Hong Kong – a city where millennial-bashing is an art-form
Vast quantities of ink have been spilt around the world outlining all the things my generation – the millennial generation – is to blame for.
People love to hate on us. Millennials are entitled and lazy, say commentators. We expect everything to be handed to us. Our priorities are wrong. Because we prefer experiences over purchases, we don’t know the value of anything.
Everywhere you look, millennials are given flak for spending money on avocado toast instead of buying property, for contributing to the declining use of bar soap, for imperiling the future viability of golf and other leisure pursuits, and even for not getting married at the ages our parents or grandparents did.
In a Hong Kong context, though, I really believe the urge to criticize younger people is innate. Sure, this generation gets it laid on thicker than most but for older Hongkongers the global trend for savaging millennials is just a bandwagon on which to ride. Put simply, people of a certain age in this town enjoy nothing more than asserting their authority over younger folks a little too much.
It’s a cultural thing. Hong Kong Chinese people, of Generation X and older, love to trash my generation. They do it constantly and indiscriminately. They see themselves as being above the fray, hovering in a comfort zone which they refuse to vacate. And the worst of it is that we are compelled to agree with everything they say (thanks for that, Confucius).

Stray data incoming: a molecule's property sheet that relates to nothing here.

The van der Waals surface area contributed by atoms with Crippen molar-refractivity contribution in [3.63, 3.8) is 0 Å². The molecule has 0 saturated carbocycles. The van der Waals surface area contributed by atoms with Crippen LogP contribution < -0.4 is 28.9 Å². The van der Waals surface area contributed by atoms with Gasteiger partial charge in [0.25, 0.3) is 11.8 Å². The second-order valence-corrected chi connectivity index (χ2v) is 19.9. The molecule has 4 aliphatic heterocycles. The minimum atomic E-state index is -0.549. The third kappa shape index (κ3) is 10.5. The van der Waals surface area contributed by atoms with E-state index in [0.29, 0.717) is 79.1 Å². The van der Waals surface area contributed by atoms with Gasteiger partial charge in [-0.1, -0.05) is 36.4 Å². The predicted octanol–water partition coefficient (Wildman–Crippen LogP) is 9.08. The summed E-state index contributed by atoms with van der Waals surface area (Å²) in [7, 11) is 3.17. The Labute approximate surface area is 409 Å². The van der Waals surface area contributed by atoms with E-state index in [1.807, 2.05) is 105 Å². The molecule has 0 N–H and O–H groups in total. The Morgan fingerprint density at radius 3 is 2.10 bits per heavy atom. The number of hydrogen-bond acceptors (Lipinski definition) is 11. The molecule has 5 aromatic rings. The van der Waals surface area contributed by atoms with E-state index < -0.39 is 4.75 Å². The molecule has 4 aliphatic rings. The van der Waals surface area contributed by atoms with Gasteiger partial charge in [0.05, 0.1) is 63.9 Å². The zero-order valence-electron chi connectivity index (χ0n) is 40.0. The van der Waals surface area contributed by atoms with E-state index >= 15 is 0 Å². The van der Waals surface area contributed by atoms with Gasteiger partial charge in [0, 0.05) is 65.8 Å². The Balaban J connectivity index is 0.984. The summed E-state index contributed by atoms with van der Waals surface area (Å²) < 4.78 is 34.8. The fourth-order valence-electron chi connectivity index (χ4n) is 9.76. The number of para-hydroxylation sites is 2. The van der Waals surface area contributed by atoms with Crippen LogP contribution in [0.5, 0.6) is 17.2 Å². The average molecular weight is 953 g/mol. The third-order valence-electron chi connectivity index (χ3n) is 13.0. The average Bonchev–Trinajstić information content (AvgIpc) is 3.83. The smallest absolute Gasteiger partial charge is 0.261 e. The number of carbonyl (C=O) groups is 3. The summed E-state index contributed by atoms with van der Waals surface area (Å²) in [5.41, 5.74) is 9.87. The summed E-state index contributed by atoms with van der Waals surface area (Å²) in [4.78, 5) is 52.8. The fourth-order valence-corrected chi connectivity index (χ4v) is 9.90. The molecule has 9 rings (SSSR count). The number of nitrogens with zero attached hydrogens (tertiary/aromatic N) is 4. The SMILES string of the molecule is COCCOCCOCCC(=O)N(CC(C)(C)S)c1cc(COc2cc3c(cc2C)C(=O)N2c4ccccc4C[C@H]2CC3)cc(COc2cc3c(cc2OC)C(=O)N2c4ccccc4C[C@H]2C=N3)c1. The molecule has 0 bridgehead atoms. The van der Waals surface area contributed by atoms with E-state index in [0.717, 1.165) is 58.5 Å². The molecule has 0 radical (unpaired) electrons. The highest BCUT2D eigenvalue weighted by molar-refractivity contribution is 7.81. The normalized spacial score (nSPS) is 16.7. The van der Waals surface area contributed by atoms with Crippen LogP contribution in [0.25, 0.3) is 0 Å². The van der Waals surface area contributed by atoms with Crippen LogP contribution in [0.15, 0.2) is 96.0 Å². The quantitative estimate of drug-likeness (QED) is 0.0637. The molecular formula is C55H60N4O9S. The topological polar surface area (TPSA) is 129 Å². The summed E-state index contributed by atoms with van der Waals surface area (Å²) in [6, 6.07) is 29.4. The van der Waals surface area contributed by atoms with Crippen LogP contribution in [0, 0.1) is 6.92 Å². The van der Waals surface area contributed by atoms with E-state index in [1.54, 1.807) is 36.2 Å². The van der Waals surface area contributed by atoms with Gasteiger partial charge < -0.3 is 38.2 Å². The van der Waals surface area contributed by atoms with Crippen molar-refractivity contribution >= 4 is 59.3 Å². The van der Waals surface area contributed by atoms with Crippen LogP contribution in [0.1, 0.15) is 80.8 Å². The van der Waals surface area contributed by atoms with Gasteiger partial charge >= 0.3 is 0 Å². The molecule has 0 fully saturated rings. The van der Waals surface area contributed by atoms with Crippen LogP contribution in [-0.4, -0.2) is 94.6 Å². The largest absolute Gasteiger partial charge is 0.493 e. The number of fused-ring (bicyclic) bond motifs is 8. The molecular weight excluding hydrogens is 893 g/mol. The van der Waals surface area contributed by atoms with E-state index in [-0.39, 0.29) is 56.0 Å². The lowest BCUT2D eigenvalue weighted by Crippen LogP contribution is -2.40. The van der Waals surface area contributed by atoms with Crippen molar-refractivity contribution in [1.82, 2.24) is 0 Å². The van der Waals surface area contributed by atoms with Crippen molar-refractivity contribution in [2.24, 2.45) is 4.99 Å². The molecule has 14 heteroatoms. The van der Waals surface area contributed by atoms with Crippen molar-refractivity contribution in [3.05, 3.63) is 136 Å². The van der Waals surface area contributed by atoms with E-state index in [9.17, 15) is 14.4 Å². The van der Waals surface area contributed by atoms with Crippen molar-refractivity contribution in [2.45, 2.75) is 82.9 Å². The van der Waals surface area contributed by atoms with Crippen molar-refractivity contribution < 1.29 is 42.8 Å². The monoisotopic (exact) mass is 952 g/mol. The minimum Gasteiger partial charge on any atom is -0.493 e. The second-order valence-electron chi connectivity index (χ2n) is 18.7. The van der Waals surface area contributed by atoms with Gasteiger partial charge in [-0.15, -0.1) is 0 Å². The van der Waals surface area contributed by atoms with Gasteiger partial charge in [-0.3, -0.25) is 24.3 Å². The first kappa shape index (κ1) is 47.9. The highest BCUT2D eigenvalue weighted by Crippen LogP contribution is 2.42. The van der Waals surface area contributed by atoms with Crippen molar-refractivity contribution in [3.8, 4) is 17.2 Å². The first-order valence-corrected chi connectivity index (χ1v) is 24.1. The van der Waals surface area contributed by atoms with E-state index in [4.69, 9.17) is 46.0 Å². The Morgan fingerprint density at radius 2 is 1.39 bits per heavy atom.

The “When I was your age…” lecture is one I’ve heard my entire life. “A thousand dollars can’t buy the kind of hardships we faced in our youth,” a popular Cantonese expression, is rehearsed with great frequency. The implication is that the experience of growing up poor, and having faced hardships, has taught the speaker not to take things for granted – as opposed to those of us more fortunate in our upbringing who do just that. The sentiment of counting one’s blessings is not a bad one to have, but when it’s thrown at you every time you open your month, then trust me, it gets annoying.
A more amusing example? While tracking down a particular brand of cookies for a ‘Hong Kong local bites’ article I was working on, I was yelled at by an elderly shopkeeper who told me “young people eat too many unhealthy snacks.”
There’s another factor that plays its part in Hongkongers giving their millennials a hard time, though, and that’s the Hong Kong style of parenting.
Chinese people are not supposed to sing their children’s praises – at least, not openly so. “Why can’t you be more like so-and-so’s son/daughter?” is a fairly common refrain everywhere from the playground to the dim sum restaurant.
My own mother, who I know loves me dearly, has certainly thrown me shade. “My daughter is so bad at everything,” she said to my teachers when I was at school in England. “The only thing she’s good at is English. I think she’ll probably end up getting a job at a coffee shop in Hong Kong where she can greet customers in English, because that is the only skill she has.” (The response from my teachers? “Mrs Lo, we think you should apologize to your daughter.”)
More recently, friends of hers were apparently complimenting my work when she responded, “Well, what else is she going to do other than be a journalist in English media? Her Chinese is crap.” (It’s really not!)
I have no doubt at all that my mom is proud of what I do, but maybe she’s as much a victim of this deep-seated culture of youth-bashing as my own generation is. She apologized to me afterwards. “You know it’s not okay for us to brag about our kids.”
So, what gives? The millennial blame game seems to be going strong, aided by cultural shifts that continue to take place. But will these tides be strong enough for Hongkongers my own age to move away from maligning young ’uns when they get a bit older themselves? I wouldn’t hold my breath.